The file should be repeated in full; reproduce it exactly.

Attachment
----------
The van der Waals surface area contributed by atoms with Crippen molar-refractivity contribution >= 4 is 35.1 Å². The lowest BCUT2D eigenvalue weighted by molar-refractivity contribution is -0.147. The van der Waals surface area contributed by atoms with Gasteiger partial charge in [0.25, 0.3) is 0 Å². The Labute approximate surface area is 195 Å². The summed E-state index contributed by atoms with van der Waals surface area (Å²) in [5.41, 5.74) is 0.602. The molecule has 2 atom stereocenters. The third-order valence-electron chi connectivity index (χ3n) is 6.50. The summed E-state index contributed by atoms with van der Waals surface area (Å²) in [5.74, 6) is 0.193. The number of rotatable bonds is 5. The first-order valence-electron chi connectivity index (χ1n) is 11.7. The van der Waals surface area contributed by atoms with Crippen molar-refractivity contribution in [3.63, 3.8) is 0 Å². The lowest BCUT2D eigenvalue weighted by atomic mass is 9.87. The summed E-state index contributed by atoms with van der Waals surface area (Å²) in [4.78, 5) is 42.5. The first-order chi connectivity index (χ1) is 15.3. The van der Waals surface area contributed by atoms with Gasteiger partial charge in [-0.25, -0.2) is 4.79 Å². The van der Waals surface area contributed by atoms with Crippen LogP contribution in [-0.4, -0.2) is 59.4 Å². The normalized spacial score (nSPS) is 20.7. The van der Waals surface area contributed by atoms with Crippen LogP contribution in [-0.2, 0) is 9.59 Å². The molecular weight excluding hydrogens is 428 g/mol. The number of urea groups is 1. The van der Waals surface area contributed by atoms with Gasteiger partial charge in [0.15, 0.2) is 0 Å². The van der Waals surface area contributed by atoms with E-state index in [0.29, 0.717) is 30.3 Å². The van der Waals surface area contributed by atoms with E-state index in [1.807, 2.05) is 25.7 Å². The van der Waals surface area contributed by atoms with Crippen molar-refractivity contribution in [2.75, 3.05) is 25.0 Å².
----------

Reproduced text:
The van der Waals surface area contributed by atoms with Crippen molar-refractivity contribution >= 4 is 35.1 Å². The lowest BCUT2D eigenvalue weighted by molar-refractivity contribution is -0.147. The van der Waals surface area contributed by atoms with Gasteiger partial charge in [0.25, 0.3) is 0 Å². The Labute approximate surface area is 195 Å². The summed E-state index contributed by atoms with van der Waals surface area (Å²) in [5.41, 5.74) is 0.602. The molecule has 2 atom stereocenters. The third-order valence-electron chi connectivity index (χ3n) is 6.50. The summed E-state index contributed by atoms with van der Waals surface area (Å²) in [5.74, 6) is 0.193. The number of rotatable bonds is 5. The first-order valence-electron chi connectivity index (χ1n) is 11.7. The van der Waals surface area contributed by atoms with Crippen molar-refractivity contribution in [3.63, 3.8) is 0 Å². The lowest BCUT2D eigenvalue weighted by atomic mass is 9.87. The summed E-state index contributed by atoms with van der Waals surface area (Å²) in [4.78, 5) is 42.5. The first-order chi connectivity index (χ1) is 15.3. The van der Waals surface area contributed by atoms with Gasteiger partial charge in [-0.25, -0.2) is 4.79 Å². The van der Waals surface area contributed by atoms with Crippen LogP contribution in [-0.4, -0.2) is 59.4 Å². The normalized spacial score (nSPS) is 20.7. The van der Waals surface area contributed by atoms with Crippen LogP contribution in [-0.2, 0) is 9.59 Å². The molecular weight excluding hydrogens is 428 g/mol. The number of urea groups is 1. The van der Waals surface area contributed by atoms with Gasteiger partial charge in [0.15, 0.2) is 0 Å². The van der Waals surface area contributed by atoms with E-state index in [0.29, 0.717) is 30.3 Å². The van der Waals surface area contributed by atoms with E-state index in [1.807, 2.05) is 25.7 Å². The van der Waals surface area contributed by atoms with Crippen molar-refractivity contribution in [2.75, 3.05) is 25.0 Å².